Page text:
• It is especially important to clean hands after going to the bathroom; before eating; and after coughing, sneezing or blowing your nose. 

Singapore, Taiwan, and Thailand are at risk of having community spread.

If you're considering a cruise, the CDC recommends that all travelers reconsider cruise ship voyages to or within Asia.

Unprecedented public health measures slowing U.S. spread

These recommendations from Berkeley's Health Officer Dr. Lisa Hernandez as well as federal, state and local officials come as public health workers are taking unprecedented steps to slow the spread of the virus into the U.S. The CDC reports that as of Feb. 28 there have been 15 cases of coronavirus in the U.S., not including 47 infected people the State Department flew back from China and a cruise ship in Japan. There have been no U.S. fatalities. This contrasts with the 83,652 confirmed cases worldwide.

U.S. public health's aggressive containment strategy requires detecting, tracking, and isolating all cases.  In addition, public health workers are monitoring travelers who have no symptoms but returned from certain countries. In California alone, that involves monitoring 6,700 travelers who are required to be at home during the two-week period during which they could develop symptoms. These quarantines are happening on an unprecedented scale.

The City of Berkeley activated its Emergency Operations Center in January so that we could pull together staff from all departments to work alongside Berkeley Public Health and coordinate response to any potential cases and well as coordinate testing for returning travelers and persons under investigation.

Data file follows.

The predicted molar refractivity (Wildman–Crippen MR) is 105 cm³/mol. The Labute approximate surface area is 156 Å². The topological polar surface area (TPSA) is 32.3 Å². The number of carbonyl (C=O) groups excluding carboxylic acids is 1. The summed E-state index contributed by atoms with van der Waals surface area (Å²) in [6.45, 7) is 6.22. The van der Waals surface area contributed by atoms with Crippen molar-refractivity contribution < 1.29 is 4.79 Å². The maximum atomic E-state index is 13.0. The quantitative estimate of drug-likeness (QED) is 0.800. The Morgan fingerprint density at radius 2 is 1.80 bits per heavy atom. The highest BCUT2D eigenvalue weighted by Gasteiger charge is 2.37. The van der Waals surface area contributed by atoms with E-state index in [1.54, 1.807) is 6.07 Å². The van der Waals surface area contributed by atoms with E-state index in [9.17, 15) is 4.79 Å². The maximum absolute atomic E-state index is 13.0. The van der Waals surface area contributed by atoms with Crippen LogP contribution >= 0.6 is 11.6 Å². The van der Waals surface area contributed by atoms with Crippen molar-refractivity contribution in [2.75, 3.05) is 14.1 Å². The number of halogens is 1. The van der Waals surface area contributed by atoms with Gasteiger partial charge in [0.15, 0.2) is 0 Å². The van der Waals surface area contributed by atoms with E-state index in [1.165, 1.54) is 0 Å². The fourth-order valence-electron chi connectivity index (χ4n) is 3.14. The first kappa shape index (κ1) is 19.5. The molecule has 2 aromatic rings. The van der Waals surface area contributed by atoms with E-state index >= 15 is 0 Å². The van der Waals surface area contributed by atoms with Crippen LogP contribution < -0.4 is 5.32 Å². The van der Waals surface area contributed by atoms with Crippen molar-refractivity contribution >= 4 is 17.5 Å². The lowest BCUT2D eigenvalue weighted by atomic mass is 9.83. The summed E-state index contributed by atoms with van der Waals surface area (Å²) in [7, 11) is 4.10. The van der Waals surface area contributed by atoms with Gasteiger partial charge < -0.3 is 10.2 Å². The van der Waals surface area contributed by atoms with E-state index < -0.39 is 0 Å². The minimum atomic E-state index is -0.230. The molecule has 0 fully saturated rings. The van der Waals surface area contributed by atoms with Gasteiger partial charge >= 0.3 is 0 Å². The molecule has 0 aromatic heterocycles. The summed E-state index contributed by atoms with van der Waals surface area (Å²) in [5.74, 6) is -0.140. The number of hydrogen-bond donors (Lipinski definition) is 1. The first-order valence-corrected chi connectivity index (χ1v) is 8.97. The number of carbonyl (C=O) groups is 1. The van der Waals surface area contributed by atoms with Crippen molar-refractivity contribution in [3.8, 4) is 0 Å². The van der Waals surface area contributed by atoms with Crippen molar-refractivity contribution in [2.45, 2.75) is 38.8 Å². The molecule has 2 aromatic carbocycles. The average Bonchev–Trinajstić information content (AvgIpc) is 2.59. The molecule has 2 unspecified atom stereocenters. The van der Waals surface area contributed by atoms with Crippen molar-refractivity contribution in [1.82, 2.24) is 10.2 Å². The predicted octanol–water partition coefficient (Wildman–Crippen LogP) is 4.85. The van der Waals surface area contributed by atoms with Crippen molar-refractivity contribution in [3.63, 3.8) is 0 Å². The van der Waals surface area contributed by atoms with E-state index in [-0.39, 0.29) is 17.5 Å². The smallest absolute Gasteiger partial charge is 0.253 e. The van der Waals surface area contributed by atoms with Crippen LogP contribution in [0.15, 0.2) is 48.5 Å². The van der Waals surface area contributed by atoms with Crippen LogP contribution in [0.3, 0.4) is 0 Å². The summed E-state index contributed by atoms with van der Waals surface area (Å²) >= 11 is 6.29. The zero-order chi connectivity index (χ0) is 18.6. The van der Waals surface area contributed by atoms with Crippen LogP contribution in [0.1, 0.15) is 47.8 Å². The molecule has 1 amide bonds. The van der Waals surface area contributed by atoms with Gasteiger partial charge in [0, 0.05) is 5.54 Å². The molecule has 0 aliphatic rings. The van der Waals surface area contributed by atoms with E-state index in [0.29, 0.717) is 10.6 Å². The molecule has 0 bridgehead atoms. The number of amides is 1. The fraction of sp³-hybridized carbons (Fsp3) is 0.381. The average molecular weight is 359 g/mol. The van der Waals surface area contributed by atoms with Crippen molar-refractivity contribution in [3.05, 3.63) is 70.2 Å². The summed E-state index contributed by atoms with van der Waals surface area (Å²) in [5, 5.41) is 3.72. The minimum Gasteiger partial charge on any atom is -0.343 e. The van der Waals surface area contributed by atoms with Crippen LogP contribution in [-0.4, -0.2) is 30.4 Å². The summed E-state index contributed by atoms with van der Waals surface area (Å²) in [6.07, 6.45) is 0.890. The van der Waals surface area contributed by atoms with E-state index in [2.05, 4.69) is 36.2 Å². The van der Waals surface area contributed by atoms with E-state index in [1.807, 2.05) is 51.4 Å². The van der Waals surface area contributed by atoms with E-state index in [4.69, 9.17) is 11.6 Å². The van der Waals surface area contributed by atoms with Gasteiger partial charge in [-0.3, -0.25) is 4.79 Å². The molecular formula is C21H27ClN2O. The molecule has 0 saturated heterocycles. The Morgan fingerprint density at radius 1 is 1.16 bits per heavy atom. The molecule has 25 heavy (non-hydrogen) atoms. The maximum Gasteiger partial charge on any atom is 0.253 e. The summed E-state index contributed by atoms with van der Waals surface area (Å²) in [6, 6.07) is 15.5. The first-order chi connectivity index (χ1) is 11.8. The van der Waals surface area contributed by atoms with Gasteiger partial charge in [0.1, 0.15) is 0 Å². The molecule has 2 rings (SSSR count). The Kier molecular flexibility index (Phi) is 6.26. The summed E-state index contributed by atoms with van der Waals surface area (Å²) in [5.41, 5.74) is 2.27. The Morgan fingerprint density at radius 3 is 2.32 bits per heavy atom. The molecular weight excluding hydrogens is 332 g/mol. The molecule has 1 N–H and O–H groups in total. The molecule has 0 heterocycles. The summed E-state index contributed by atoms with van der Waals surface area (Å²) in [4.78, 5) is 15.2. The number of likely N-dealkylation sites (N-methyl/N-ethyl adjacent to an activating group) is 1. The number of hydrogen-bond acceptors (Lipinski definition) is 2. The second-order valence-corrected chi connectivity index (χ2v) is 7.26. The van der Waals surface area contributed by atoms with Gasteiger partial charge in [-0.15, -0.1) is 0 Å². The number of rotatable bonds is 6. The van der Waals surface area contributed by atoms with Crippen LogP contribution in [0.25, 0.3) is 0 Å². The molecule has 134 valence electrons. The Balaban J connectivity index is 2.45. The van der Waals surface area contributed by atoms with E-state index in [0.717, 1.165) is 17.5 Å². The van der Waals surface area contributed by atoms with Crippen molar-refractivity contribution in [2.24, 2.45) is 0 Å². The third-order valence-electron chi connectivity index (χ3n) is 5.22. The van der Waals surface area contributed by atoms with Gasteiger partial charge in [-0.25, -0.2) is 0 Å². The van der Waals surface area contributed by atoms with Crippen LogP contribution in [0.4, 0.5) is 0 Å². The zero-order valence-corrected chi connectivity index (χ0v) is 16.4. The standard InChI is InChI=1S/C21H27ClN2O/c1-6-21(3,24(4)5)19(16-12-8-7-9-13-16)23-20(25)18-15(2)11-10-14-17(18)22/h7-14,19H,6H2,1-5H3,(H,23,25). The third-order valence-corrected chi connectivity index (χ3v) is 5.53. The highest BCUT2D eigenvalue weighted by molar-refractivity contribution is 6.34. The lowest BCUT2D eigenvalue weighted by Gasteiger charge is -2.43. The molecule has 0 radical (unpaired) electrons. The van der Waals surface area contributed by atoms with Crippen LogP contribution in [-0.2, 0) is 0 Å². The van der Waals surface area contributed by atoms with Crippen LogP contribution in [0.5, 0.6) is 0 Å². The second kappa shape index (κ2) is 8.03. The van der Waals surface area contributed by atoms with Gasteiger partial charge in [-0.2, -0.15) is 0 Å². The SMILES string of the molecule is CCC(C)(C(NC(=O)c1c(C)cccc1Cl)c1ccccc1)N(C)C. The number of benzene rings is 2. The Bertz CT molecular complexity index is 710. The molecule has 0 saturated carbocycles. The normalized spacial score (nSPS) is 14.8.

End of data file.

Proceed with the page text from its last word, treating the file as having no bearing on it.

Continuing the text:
When U.S. cases increase, more non-pharmaceutical responses will be needed

The different degrees of behaviors required of travelers reflect the varying severity of the spread in those countries. There is no vaccine to protect against this new virus and no medications approved to treat it. 

When U.S. cases increase to the point that its spread cannot be slowed through quarantines and monitoring, non-pharmaceutical interventions will be the most important tools in our response to this virus.  On an individual level, that includes continuing routine behaviors that prevent respiratory illnesses, such as the flu:

  • Staying home from school or work if you are sick
  • Washing your hands regularly with soap and warm water
  • Avoiding contact with people who are ill
  • Covering your coughs and sneezes with a tissue, upper sleeve or elbow
  • Avoid touching your face with unwashed hands.

The CDC does not currently recommend that the general public use face masks to protect against COVID-19.

Local responses to a pandemic might include additional behaviors, such as voluntary home quarantine of household members who live with and were exposed to a sick person. When it's unclear who or where someone might have a pandemic virus, communities take measures such as what is being seen in parts of Asia and Europe. In a severe pandemic, that might mean closures at schools or businesses.

With the limited number of cases in the U.S. and California, the risk remains low as of Feb. 28. But the CDC is encouraging communities, businesses, schools and others to think about these strategies well before the need is here. You can also read the CDC's framework for non-pharmaceutical interventions to a pandemic.

Resources: